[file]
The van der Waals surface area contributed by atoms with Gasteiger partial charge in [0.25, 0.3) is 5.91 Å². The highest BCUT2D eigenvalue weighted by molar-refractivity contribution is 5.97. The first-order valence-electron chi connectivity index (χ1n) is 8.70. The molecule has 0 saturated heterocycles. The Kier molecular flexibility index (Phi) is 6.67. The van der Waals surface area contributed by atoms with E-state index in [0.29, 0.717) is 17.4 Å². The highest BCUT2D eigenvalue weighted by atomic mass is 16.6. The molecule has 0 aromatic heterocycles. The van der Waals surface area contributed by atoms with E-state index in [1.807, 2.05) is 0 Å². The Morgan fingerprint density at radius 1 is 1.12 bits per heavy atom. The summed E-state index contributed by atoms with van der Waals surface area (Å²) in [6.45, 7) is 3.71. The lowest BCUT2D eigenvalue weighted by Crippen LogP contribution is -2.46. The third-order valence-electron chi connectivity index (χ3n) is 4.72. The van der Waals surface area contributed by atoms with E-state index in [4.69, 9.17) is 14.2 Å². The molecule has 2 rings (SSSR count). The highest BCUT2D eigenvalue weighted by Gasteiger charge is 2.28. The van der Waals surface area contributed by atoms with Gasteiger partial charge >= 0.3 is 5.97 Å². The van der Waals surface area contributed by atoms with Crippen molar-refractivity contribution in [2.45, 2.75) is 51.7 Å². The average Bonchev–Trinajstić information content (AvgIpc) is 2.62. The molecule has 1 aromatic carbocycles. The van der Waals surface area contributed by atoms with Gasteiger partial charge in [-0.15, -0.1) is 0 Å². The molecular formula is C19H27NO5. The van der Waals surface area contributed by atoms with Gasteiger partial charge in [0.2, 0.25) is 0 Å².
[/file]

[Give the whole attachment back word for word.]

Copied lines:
The van der Waals surface area contributed by atoms with Gasteiger partial charge in [0.25, 0.3) is 5.91 Å². The highest BCUT2D eigenvalue weighted by molar-refractivity contribution is 5.97. The first-order valence-electron chi connectivity index (χ1n) is 8.70. The molecule has 0 saturated heterocycles. The Kier molecular flexibility index (Phi) is 6.67. The van der Waals surface area contributed by atoms with E-state index in [0.29, 0.717) is 17.4 Å². The highest BCUT2D eigenvalue weighted by atomic mass is 16.6. The molecule has 0 aromatic heterocycles. The van der Waals surface area contributed by atoms with E-state index in [1.807, 2.05) is 0 Å². The Morgan fingerprint density at radius 1 is 1.12 bits per heavy atom. The summed E-state index contributed by atoms with van der Waals surface area (Å²) in [6.45, 7) is 3.71. The lowest BCUT2D eigenvalue weighted by Crippen LogP contribution is -2.46. The third-order valence-electron chi connectivity index (χ3n) is 4.72. The van der Waals surface area contributed by atoms with E-state index in [4.69, 9.17) is 14.2 Å². The molecule has 2 rings (SSSR count). The highest BCUT2D eigenvalue weighted by Gasteiger charge is 2.28. The van der Waals surface area contributed by atoms with Gasteiger partial charge >= 0.3 is 5.97 Å². The van der Waals surface area contributed by atoms with Crippen molar-refractivity contribution in [2.45, 2.75) is 51.7 Å². The average Bonchev–Trinajstić information content (AvgIpc) is 2.62. The molecule has 1 aromatic carbocycles. The van der Waals surface area contributed by atoms with Gasteiger partial charge in [-0.15, -0.1) is 0 Å². The molecular formula is C19H27NO5. The van der Waals surface area contributed by atoms with Gasteiger partial charge in [0.2, 0.25) is 0 Å².